Optical Spectroscopy III
Er3+:YLiF4 Emission Spectrum and Up-conversion

 Objective:

In the following exercises students will excite Er3+ with a diode laser and obtain emission spectra. From the spectra, they will identify energy levels important in the visible emission of trivalent erbium. Among the observed emission lines, several are due to up-conversion. Students identify these emission lines and the excitation pathways, which enable this effect.

Background:

Inexpensive compact semiconductor diode lasers are readily available, which supply high intensities of near infrared light. A common technological problem is that semiconductors seldom emit in the visible region of the spectrum. One solution to this problem is the use of an up-converting material. That is, a material which absorbs photons of a certain energy and emits photons with higher energy. The details of this process will be made apparent in the following exercise.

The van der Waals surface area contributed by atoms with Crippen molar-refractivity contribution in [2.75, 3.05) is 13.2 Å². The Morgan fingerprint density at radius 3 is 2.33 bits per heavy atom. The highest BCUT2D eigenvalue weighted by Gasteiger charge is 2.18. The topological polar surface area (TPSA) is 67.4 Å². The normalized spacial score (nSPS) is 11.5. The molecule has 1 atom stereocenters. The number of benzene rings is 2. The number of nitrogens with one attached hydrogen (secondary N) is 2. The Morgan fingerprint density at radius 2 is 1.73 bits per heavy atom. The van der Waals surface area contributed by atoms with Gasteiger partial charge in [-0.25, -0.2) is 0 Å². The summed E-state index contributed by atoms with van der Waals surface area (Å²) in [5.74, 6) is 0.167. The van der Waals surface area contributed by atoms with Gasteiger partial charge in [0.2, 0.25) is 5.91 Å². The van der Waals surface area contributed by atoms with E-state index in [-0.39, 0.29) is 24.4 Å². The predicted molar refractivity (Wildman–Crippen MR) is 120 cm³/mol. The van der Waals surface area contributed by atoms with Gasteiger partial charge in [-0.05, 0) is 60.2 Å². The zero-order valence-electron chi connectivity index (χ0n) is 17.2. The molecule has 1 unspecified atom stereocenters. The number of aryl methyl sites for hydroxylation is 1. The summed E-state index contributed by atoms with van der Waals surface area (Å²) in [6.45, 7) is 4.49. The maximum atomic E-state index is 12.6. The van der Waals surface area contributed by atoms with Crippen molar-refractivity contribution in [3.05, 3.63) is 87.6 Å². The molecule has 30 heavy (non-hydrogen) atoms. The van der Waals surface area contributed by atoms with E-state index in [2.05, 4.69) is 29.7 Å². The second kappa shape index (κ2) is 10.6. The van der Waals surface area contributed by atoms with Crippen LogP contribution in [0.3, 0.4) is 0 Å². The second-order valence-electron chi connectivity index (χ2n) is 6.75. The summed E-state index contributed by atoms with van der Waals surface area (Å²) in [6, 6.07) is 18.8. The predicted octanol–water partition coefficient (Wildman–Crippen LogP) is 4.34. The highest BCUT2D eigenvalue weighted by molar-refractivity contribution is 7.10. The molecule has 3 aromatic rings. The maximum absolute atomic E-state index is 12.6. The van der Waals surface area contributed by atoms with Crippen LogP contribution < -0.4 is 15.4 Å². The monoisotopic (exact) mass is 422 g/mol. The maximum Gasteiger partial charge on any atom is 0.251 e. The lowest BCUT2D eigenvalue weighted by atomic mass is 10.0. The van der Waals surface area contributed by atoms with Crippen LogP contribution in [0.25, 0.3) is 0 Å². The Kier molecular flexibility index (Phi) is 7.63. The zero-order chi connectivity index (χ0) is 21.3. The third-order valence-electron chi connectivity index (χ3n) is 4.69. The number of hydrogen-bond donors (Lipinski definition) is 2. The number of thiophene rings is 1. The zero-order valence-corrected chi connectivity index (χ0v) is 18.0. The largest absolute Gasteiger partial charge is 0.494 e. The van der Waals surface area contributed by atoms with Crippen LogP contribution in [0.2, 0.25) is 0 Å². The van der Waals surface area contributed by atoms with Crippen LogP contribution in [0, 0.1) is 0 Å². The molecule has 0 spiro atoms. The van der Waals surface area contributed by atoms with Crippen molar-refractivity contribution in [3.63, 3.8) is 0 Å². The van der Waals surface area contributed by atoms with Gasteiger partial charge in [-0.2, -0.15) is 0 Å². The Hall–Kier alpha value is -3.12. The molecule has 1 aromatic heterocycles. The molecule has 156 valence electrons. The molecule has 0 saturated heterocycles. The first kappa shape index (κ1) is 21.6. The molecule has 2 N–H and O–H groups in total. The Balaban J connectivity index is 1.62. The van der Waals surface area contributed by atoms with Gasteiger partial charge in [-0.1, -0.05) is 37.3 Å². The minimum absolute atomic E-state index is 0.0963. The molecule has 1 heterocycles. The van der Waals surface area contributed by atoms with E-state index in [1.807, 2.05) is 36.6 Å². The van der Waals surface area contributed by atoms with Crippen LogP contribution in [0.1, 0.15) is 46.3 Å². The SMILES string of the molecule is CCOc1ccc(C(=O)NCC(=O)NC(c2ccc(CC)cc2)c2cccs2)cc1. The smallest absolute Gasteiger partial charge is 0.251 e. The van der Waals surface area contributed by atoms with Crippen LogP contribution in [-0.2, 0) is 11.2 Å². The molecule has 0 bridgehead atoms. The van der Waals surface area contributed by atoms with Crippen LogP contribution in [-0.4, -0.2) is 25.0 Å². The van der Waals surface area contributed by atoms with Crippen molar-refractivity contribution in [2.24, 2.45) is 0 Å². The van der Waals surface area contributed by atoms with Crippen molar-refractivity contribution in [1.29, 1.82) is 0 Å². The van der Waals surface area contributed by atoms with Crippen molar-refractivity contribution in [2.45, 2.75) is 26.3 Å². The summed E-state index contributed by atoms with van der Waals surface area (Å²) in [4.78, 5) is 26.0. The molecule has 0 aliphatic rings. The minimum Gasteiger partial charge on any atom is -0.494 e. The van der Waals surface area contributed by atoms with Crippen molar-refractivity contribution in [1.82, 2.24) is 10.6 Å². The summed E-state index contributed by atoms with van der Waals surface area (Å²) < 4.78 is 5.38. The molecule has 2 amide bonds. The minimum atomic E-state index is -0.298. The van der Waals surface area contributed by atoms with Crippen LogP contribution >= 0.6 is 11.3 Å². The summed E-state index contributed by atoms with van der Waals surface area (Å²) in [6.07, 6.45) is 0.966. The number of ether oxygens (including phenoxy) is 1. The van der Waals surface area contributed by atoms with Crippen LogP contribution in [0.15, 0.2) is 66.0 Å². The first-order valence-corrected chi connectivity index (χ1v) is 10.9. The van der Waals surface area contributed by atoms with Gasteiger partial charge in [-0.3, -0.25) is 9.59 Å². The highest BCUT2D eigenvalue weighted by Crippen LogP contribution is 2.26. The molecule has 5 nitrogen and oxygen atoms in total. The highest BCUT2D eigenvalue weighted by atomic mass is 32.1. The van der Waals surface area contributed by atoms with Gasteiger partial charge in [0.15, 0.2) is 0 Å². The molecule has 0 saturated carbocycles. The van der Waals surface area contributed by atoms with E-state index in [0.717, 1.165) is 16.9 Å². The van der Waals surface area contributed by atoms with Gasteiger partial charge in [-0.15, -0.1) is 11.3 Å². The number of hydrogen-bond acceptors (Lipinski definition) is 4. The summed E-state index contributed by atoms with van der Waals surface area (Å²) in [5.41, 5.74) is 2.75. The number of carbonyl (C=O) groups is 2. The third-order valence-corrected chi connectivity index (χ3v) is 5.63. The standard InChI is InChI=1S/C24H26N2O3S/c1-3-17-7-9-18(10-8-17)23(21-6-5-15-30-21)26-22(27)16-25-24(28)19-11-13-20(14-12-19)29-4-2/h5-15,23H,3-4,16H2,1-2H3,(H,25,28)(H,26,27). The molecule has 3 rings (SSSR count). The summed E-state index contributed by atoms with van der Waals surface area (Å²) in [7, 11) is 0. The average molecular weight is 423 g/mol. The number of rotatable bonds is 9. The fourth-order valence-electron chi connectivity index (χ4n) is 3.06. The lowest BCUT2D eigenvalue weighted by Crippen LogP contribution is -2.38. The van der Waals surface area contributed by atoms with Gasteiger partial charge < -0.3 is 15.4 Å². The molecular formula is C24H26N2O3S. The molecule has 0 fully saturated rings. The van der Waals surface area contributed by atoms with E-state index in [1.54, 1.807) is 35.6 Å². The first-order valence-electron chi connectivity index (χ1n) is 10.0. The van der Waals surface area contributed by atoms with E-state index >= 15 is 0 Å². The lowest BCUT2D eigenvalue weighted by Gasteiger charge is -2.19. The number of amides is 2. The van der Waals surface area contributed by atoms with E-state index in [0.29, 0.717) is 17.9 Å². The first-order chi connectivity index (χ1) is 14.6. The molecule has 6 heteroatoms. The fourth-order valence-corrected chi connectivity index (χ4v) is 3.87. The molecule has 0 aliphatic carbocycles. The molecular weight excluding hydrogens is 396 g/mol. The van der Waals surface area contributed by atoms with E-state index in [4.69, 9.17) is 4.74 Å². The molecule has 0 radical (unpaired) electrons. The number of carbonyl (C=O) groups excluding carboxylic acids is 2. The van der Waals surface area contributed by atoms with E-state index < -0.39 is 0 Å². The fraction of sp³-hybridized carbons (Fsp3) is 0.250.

Procedure:

Diode Laser Operation and Characteristics  

The following procedure will guide you through the measurement of the emission of Erbium in a crystal host, the identification of energy levels, and the analysis of linear and nonlinear absorption processes.

CAUTION: THE DIODE LASER EMITS INTENSE RADIATION AND EXPOSURE TO THE EYES AND SKIN MUST BE AVOIDED. PAY PARTICULAR ATTENTION TO REFLECTIONS OF THE LASER BEAM, AS THESE ARE SOMETIMES DIFFICULT TO PREDICT.

Er3+:YLiF4 Emission Spectrum  

 Suggested reading (a step ahead): A new process, called quantum cutting, which can be considered the opposite of up-conversion is now being studied. Future mercury-free fluorescent lighting will likely be produced using this process.